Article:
You really want to give your existing customers, if someone was gonna get lower rent, you want it to be the existing customers, people who have been there a long time, you wanna reward them for their patronage, that's what all industries do today when they give... For example, Southwest Airlines, frequent flyer miles. They're trying to say, "We appreciate you as a customer, and we wanna reward you for your continued work." You don't wanna reward new people off the street to the detriment of those who have been there a long time. So when you have vacancy, you're really gonna wanna price those units at full market price, not at some huge reduction. That just makes good business sense.
Now also, you're going to wanna find what is the most profitable mix for your property on rented occupancy. If I go and boost my rents up to full market and I lose some degree of customers, will I not make that back with the aggregate of all those individual increased rents? And then can I fill up those remaining vacant spaces, not by doing a heavy deep dish discount, which alienates my existing customers, but instead fill those at current market rents? Do I have the ability? Am I desirable enough? Is there enough demand?
Now, all of us want to get a good deal, but it isn't good business when you don't have the perception that people are getting a good deal, because so much of it falls in the world of perception. And if I go out there and put giant banners that I've got a big price reduction just to fill that last little bit, that doesn't seem to make a whole lot of logical sense. Also, don't forget that if I go fill in those vacant units with a low cost customer, think how hard, how difficult will be to raise them up. If my target is $150 a month of rent for a 10 x 10 unit, and I bring somebody in, now it may be $70 or $80 to try and get it full. How hard will it be for me to raise that person up almost double going forward? Then the answer is very, very difficult. And if I'd had a little bit less occupancy, but every single new person I brought in, was it full market rent?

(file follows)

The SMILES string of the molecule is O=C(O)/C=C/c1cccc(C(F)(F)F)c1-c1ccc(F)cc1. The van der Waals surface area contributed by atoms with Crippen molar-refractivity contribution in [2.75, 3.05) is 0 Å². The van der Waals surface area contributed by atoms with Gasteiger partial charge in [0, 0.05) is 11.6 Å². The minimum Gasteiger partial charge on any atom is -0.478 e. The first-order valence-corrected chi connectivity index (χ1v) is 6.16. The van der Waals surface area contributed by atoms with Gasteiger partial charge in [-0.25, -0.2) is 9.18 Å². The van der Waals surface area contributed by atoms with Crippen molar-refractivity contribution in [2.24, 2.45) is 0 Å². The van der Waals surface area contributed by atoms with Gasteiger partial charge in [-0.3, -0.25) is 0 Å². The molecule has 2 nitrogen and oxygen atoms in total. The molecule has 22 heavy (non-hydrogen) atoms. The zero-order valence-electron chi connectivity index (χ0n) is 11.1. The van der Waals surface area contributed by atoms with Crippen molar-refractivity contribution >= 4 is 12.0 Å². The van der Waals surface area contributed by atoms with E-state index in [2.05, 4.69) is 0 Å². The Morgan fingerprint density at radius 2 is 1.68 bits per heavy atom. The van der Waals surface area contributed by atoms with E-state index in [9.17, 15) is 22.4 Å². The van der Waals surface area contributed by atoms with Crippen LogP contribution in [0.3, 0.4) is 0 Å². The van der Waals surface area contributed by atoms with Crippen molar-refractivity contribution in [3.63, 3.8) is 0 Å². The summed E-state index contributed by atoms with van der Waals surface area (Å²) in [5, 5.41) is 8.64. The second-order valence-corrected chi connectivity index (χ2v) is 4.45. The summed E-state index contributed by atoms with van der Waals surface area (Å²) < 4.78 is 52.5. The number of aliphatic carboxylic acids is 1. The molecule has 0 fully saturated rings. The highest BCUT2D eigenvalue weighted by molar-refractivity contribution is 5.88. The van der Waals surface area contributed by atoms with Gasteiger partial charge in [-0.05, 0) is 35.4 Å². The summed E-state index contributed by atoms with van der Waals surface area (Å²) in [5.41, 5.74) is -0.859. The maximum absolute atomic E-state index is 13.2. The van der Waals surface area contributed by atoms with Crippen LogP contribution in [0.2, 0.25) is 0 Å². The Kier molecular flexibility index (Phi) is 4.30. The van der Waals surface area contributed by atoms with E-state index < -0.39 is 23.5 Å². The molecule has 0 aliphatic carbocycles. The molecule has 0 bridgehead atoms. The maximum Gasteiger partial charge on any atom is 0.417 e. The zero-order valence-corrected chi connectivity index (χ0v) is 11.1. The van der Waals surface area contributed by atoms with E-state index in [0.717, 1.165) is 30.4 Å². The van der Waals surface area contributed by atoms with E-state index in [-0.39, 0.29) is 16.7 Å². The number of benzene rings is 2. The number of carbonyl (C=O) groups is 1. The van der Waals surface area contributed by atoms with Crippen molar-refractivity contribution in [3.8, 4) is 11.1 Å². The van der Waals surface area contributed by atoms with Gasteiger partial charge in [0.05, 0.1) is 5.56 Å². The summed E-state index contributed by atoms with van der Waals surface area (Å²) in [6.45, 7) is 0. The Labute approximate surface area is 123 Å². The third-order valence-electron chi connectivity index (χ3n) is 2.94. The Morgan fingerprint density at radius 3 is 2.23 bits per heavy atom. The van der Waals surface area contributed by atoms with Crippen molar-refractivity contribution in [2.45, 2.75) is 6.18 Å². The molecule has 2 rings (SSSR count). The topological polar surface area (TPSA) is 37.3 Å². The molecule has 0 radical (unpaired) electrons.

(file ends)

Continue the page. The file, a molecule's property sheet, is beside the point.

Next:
Well, in that case, everyone I fill at full market would be worth two at the reduced price. So what I've done is now I've created an environment in pricing where I've spooked my existing customers with that low price, and I really haven't benefited much. The bottom line to it all this, do not be afraid to have some degree of vacancy, as you find the correct mix, as you find your balancing point. If you're buying a property that's got a lot of vacancy through poor management by the mom-and-pop, don't panic and think you have to fill all of that overnight, it's probably better to go at a more moderate speed to try and make good decisions based on what's best for the overall business. Don't think you must rush to be full because there's no brownie points in being full. These are income properties.
What the bank wants to see is you've maximized the income, and that's a mixture of both rent and occupancy. The bank will be far more impressed if you have a higher net income at 95% occupancy than if you're simply at 100% occupancy, but actually have a lower net income. So never forget that inverse relationship that exists between rents and occupancy. If you play your cards correctly, if you are not afraid to have some degree of occupancy vacancy as you find your way forward in the proper mix. If you think about the fact that everything you do will have some other form of implication, then you can be a smarter manager and a more profitable owner. This is Frank Rolfe with The Self Storage University Podcast. Hope you enjoyed this. Talk to you again soon.